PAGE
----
I recently had the privilege of serving as a juror for the World Press Photo's multimedia contest in Amsterdam.

This was, by far, one of the most organized contests I've attended. (For eight years I oversaw judging for the National Press Photographers' Best of Photojournalism on the Web contest, so that's saying a lot).

More than 250 multimedia stories were submitted, with "Afrikaner Blood" by Elles van Gelder and Ilvy Njiokiktjien coming out on top. This strong piece about racism in the new South Africa was a clear choice for the jury. Less clear was the very definition of multimedia, a term that has almost as many meanings as there are contests honoring the best of its practitioners.

Why we need contests for multimedia journalism

I'm a big fan of designer Bruce Mau's "Incomplete Manifesto for Growth," which lists 43 tips on how to have a successful life as a visual creator. Wanting to keep my work clearly focused on the audience, I, for years, followed #26 religiously: "Don't enter awards competitions. Just don't, it's not good for you."

Recently, however, I have found that there are some benefits to putting your work up against the best of the best and letting others judge it; often they see things, both good and bad, that you are too close to see.

Many of us who make our living working for news organizations often have a hard time breaking out of our institutional bubbles. We toil every day to make our stuff great, leaving very little time to enjoy the fruits of other journalists' labor. When we see the winning entries of a contest, or serve as a judge for a contest, we expose ourselves to work we may not have otherwise seen and to the changes in multimedia journalism.

How contests are recognizing multimedia journalism

So what exactly is "multimedia journalism"? Text, photos, audio, video, interactive graphics? Or is it all of these elements combined? If one of the benefits of a contest like World Press' is to help define the best practices of a medium, how do you get meaning out of results when the very thing you are judging is changing constantly in both substance and meaning?

Different contests acknowledge multimedia journalism in different ways.

The multimedia portion of World Press Photo’s contest is only in its second year, and its minimalist multimedia rules leaned heavily on linear storytelling that incorporated still photography as an element. That said, most of the entries consisted almost entirely of video. There was only one category and one top prize for the jurors to decide on. (The jury also selected a multimedia package that incorporated more elements -- graphics, video, text and photos -- for special recognition.)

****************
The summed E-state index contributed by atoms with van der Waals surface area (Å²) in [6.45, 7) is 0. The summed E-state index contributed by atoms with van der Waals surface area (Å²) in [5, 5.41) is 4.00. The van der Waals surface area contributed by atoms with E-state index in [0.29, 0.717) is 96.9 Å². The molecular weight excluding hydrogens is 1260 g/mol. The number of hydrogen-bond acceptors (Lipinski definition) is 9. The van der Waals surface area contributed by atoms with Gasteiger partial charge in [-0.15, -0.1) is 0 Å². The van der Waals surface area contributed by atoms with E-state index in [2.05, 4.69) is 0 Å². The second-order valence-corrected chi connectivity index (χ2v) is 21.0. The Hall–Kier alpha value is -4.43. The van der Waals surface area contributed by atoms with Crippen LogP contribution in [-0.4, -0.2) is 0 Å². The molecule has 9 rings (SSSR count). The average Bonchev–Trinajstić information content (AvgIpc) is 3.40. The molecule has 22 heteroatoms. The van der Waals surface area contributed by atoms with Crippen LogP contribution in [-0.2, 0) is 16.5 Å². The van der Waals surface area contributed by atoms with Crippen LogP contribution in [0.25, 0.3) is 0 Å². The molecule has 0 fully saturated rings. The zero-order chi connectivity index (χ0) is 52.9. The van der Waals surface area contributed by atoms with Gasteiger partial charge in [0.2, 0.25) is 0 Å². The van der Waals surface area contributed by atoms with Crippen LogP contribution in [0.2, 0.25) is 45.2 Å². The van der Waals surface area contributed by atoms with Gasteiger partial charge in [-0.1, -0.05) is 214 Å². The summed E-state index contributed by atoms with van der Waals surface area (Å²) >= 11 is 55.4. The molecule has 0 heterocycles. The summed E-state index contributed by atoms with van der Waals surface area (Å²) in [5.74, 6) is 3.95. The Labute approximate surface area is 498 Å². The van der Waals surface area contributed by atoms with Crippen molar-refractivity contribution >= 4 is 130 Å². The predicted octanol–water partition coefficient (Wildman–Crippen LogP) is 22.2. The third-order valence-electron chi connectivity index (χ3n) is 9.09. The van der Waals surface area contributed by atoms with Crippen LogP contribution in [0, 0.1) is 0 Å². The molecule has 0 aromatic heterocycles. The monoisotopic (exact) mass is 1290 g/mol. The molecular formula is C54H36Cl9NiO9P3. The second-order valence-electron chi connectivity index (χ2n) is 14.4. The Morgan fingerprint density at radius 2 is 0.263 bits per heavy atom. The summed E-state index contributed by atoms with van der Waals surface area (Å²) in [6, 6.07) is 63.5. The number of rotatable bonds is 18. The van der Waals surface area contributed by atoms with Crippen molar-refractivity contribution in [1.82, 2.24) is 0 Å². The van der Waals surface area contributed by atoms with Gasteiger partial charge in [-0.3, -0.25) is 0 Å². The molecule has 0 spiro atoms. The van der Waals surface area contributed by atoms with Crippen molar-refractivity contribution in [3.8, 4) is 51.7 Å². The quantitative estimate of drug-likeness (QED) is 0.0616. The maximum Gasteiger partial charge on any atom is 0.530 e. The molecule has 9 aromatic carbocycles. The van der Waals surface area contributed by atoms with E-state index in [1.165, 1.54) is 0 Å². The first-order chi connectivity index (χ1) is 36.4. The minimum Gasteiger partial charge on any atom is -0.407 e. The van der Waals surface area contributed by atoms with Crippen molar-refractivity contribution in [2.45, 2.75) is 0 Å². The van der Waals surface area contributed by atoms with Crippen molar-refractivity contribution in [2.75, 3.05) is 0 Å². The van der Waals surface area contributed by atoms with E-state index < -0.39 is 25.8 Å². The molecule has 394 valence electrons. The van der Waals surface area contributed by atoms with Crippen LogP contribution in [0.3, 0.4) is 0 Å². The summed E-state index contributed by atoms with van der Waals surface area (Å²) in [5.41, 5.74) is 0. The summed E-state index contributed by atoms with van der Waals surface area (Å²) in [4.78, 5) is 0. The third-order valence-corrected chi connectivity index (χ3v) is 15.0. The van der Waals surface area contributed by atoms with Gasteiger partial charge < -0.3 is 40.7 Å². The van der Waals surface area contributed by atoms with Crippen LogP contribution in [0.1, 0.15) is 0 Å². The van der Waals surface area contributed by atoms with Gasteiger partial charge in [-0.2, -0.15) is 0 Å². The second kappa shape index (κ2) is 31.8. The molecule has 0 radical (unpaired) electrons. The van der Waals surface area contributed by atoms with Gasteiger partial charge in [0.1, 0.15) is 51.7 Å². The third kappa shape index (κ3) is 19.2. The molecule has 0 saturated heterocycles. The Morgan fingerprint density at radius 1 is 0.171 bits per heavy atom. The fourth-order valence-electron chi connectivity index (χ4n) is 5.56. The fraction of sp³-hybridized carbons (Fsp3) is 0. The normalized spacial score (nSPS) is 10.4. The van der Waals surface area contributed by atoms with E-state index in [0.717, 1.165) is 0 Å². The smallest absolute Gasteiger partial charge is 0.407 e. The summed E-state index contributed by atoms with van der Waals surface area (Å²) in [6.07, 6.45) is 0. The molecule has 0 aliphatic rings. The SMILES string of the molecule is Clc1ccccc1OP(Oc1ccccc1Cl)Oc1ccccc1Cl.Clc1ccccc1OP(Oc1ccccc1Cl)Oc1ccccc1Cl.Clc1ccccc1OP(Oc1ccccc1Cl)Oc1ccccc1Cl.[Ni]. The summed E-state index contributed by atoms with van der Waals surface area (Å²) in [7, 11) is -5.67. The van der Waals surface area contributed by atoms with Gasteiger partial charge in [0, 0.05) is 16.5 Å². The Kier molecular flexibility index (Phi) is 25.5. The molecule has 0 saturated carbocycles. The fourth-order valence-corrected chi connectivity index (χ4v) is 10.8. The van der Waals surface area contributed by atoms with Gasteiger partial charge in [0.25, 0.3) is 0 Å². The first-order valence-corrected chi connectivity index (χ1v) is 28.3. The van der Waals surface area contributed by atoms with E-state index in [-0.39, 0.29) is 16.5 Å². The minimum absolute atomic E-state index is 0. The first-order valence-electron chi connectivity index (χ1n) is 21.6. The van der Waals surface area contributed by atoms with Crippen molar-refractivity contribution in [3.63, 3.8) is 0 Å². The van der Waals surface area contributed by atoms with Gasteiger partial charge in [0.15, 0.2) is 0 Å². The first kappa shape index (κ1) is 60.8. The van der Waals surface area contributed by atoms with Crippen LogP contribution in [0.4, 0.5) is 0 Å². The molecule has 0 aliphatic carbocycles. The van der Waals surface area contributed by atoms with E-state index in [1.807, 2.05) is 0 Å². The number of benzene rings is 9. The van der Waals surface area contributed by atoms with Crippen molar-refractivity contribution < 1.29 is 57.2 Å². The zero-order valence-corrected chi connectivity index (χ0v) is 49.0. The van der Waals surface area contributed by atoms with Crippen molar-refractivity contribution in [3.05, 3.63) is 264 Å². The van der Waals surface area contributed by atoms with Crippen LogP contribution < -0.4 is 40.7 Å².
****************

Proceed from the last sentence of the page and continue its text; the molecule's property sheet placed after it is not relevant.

In comparison, Pictures of the Year International (POYi) and Best of Photojournalism (BOP) have held multimedia contests for more than 10 years. Both contests have incorporated a multitude of categories in recent years; POYi honors seven different types of multimedia, while BOP honors eight. Somewhere in the middle is the White House News Photographers Association (WHNPA) which, like World Press, seeks to maintain a strong connection with traditional photojournalism. Two categories honor photography paired with audio; three honor multimedia packages.

How we could improve contests

In 1998, I served as a judge for the first "multimedia" contest held by POYi, the 55th annual Pictures of the Year contest. At that time it was called the "Electronic Division." Most of our entries either consisted of photo galleries on Web pages or more ambitious undertakings produced and delivered on CD-ROMs. No interactive graphics, very little audio, and almost no video.

To say that things are different now would be an understatement of the highest order. Judging today, one routinely looks at 10-minute-long streaming videos while clicking around interactive maps revealing before and after satellite images accompanied by audio postcards from long-lost family members reunited thanks to Facebook. You get the point.

I think our current generation of contests could do a better job of accounting for the changes in multimedia journalism. I suggest creating an open contest (perhaps modeled after the Peabody Awards) with 15 winners. Anyone doing any form of "multimedia" can enter. The jury will pick the best journalism, regardless of format, and maybe pick a best of show.

This type of contest would allow impact and importance to trump form, and would be more encompassing of an ever-changing medium.

While this might create more chaos (and a potential entry sheet nightmare), in the long run we would have a contest as adaptive as the times we live and work in; a contest that would be truly "multimedia" and could help us embrace all elements of visual storytelling.